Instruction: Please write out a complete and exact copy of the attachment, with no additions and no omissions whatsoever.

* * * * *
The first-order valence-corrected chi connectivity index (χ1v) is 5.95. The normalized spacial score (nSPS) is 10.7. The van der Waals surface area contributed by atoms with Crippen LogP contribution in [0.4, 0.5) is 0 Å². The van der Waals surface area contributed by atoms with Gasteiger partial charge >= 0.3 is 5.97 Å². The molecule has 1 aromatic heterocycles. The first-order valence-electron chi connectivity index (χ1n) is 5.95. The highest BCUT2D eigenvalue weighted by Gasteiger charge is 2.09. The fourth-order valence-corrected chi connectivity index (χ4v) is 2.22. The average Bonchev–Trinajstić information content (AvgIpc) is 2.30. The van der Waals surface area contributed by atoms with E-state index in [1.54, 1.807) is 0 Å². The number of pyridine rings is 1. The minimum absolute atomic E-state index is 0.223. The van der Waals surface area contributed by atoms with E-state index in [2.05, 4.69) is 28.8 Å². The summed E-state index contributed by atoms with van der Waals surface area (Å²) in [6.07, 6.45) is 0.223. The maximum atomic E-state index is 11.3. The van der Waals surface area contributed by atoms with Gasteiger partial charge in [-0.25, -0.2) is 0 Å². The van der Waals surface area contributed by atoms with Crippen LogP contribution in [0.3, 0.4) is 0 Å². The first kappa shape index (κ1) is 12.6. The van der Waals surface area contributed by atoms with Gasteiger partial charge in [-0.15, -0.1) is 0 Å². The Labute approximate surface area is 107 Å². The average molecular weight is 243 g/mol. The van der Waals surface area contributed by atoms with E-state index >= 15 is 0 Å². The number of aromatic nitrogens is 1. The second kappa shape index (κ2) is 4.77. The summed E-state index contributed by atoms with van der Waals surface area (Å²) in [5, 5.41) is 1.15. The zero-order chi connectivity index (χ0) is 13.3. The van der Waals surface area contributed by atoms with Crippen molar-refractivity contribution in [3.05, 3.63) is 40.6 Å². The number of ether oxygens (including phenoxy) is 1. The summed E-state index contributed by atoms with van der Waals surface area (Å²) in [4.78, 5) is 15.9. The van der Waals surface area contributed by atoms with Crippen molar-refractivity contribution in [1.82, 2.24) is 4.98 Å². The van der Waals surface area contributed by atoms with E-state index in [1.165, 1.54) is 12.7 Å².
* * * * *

The first-order valence-corrected chi connectivity index (χ1v) is 5.95. The normalized spacial score (nSPS) is 10.7. The van der Waals surface area contributed by atoms with Crippen LogP contribution in [0.4, 0.5) is 0 Å². The van der Waals surface area contributed by atoms with Gasteiger partial charge >= 0.3 is 5.97 Å². The molecule has 1 aromatic heterocycles. The first-order valence-electron chi connectivity index (χ1n) is 5.95. The highest BCUT2D eigenvalue weighted by Gasteiger charge is 2.09. The fourth-order valence-corrected chi connectivity index (χ4v) is 2.22. The average Bonchev–Trinajstić information content (AvgIpc) is 2.30. The van der Waals surface area contributed by atoms with E-state index in [1.54, 1.807) is 0 Å². The number of pyridine rings is 1. The minimum absolute atomic E-state index is 0.223. The van der Waals surface area contributed by atoms with E-state index in [2.05, 4.69) is 28.8 Å². The summed E-state index contributed by atoms with van der Waals surface area (Å²) in [6.07, 6.45) is 0.223. The maximum atomic E-state index is 11.3. The van der Waals surface area contributed by atoms with Gasteiger partial charge in [-0.25, -0.2) is 0 Å². The van der Waals surface area contributed by atoms with Crippen LogP contribution in [0.3, 0.4) is 0 Å². The first kappa shape index (κ1) is 12.6. The van der Waals surface area contributed by atoms with Gasteiger partial charge in [-0.15, -0.1) is 0 Å². The Labute approximate surface area is 107 Å². The average molecular weight is 243 g/mol. The van der Waals surface area contributed by atoms with E-state index >= 15 is 0 Å². The number of aromatic nitrogens is 1. The second kappa shape index (κ2) is 4.77. The summed E-state index contributed by atoms with van der Waals surface area (Å²) in [5, 5.41) is 1.15. The zero-order chi connectivity index (χ0) is 13.3. The van der Waals surface area contributed by atoms with Crippen molar-refractivity contribution in [3.05, 3.63) is 40.6 Å². The number of ether oxygens (including phenoxy) is 1. The summed E-state index contributed by atoms with van der Waals surface area (Å²) in [4.78, 5) is 15.9. The van der Waals surface area contributed by atoms with Crippen molar-refractivity contribution in [1.82, 2.24) is 4.98 Å². The van der Waals surface area contributed by atoms with E-state index in [1.165, 1.54) is 12.7 Å².